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Port Richmond church eyed as development site by Ori Feibush is historically significant, committee says

A 150-year-old church building at the corner of Thompson and Huntingdon streets in Port Richmond is historically significant and eligible to be placed on the local register of historic places, a committee of the Historical Commission ruled on Wednesday.

Neighbors worry that a historic designation could scuttle a proposed redevelopment of the property, which the Department of Licenses and Inspections declared to be imminently dangerous and in need of demolition last month. The full Commission will vote on whether to designate the building historic later this month. L&I’s ruling that the building is imminently dangerous trumps the Historical Commission’s jurisdiction in any case, but neighbors and the developers worry that a historic designation could complicate their plans. Developer Ori Feibush, who has done most of his work in Point Breeze, has proposed tearing down the church and replacing it with houses. Feibush and his attorney opposed the designation of the Protestant Episcopal Church of the Messiah, on the 2600 block of East Huntingdon Street, at the committee hearing on Wednesday. So did the Olde Richmond Civic Association and their attorney. A third attorney and former candidate for City Controller, Mark Zecca, also attended the hearing and sporadically chimed in with suggestions. Staff members for State Representative John Taylor and 1st-District Councilman Mark Squilla testified against the designation.

It was an unusual scene. In the crowded room, people took turns being confused.The nomination was submitted by Andrew Fearon, who did not attend the hearing on Wednesday. It was written in part by Ken Milano, a local historian who did attend the hearing. Milano began researching the history of the property, which dates to 1848, after hearing about Feibush’s plans to demolish it earlier this year.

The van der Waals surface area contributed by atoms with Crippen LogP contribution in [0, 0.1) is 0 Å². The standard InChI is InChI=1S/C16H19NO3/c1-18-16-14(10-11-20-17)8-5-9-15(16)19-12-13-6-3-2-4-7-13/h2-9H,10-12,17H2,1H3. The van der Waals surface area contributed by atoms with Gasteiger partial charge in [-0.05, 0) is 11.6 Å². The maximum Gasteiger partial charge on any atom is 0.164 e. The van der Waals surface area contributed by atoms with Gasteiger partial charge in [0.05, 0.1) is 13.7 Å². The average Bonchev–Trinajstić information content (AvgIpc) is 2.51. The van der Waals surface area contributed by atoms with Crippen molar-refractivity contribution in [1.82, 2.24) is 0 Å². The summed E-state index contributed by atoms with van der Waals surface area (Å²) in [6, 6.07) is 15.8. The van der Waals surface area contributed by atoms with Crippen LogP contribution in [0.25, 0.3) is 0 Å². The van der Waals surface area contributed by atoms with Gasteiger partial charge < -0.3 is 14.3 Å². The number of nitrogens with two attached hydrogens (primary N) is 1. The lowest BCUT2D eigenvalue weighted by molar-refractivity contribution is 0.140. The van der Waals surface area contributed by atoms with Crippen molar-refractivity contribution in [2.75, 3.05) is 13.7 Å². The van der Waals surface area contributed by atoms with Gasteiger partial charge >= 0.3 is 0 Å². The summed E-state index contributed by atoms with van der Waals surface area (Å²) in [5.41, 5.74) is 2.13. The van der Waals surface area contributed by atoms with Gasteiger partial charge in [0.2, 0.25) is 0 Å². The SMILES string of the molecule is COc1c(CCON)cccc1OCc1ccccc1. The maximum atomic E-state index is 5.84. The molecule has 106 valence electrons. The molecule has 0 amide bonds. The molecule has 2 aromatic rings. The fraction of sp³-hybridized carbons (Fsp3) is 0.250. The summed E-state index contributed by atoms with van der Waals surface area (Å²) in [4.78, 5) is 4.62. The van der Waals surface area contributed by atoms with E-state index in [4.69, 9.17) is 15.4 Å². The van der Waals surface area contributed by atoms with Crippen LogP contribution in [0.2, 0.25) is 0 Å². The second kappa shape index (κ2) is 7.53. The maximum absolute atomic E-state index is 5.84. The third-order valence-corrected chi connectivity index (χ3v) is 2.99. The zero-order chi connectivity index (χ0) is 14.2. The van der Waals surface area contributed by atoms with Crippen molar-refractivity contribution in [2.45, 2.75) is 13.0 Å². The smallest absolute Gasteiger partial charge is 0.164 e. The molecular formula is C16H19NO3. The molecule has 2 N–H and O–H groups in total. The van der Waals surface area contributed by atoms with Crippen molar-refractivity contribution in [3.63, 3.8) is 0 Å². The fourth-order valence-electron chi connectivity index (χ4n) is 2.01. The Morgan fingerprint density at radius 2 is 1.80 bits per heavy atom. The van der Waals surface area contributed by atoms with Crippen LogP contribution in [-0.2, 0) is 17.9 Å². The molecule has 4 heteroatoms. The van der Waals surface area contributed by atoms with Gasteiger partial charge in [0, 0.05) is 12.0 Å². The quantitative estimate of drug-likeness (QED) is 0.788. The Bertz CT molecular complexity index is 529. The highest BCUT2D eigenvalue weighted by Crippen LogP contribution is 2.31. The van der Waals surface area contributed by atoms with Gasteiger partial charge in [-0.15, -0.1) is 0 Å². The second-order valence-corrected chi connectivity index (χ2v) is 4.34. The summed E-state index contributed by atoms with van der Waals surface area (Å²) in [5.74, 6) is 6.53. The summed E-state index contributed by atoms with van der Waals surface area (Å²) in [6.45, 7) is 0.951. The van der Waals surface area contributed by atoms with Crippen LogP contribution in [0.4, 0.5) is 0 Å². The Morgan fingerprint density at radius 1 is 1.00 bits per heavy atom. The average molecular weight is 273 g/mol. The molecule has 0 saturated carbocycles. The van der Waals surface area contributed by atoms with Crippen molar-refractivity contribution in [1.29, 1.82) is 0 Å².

The Olde Richmond Civic Association (ORCA) wants Feibush to redevelop the church site, which hasn’t been used as a church since 1929. Chris Sawyer—ORCA’s zoning committee chairman, the blogger behind Philadelinquency, and a recent candidate for sheriff—personally recruited Feibush to develop the vacant property.

After the 1920s, the former church was converted into a social club with bars, bocce courts, and bowling lanes. Locals drank there for years. During the 1990s, the property was used off and on as a nightclub that would periodically get shut down. Today, neighbors see the building as a nuisance; any viable reuse of the existing building would be a detriment to the neighborhood, they say. It’s also falling down, as L&I has noted and the Historical Commission staff has affirmed.

Lawyers took turns describing its decrepitude, casting shade on its historic significance, and asking the committee not to designate it. Jon Farnham, the Historical Commission’s director, assured the neighbors that L&I’s determination is paramount, and that the building can be demolished no matter what the Commission decides. Feibush said he was concerned because the Historical Commission, if it designates the building, could theoretically require him to rebuild it after it’s demolished. Committee members said that that has never happened in the past. Feibush said it’s a risk he isn’t willing to take.

The thing is, the Historical Commission’s Committee on Historic Designation has a remarkably clear mandate: determine whether a nominated building meets any of the criteria for historic designation. That’s it. After listening to testimony from attorneys and the public for about an hour, Jeff Cohen, an architectural historian on the committee, took a stand for the importance of expertise. The building is undeniably historically significant, he said, a monument to the development of Port Richmond. The best possible outcome, according to Cohen, would be for the developer to incorporate some elements of the existing building into whatever gets built in its place. But there’s no question as to its historic significance, Cohen said.

“We don’t want to be pushed into a corner, as a committee, of saying this is an insignificant building,” said Bruce Laverty, another member of the committee.

In the end, the committee voted 4-1 to recommend the building for historic designation. Richardson Dilworth voted against the designation, apparently agreeing with Jon Farnham that the building was so structurally compromised that it has lost its historic integrity.

The full Commission can take into account other factors aside from the building’s significance when it decides whether to place the building on the historic register. 

About the author

Jared Brey, Reporter

Jared Brey is a freelance reporter based in Philadelphia. His work has been featured in Philadelphia magazine, Hidden CityThe Philadelphia InquirerCity & State, and other publications. He covered development, zoning policy, historic preservation, and city government for PlanPhilly from 2011-2016. 



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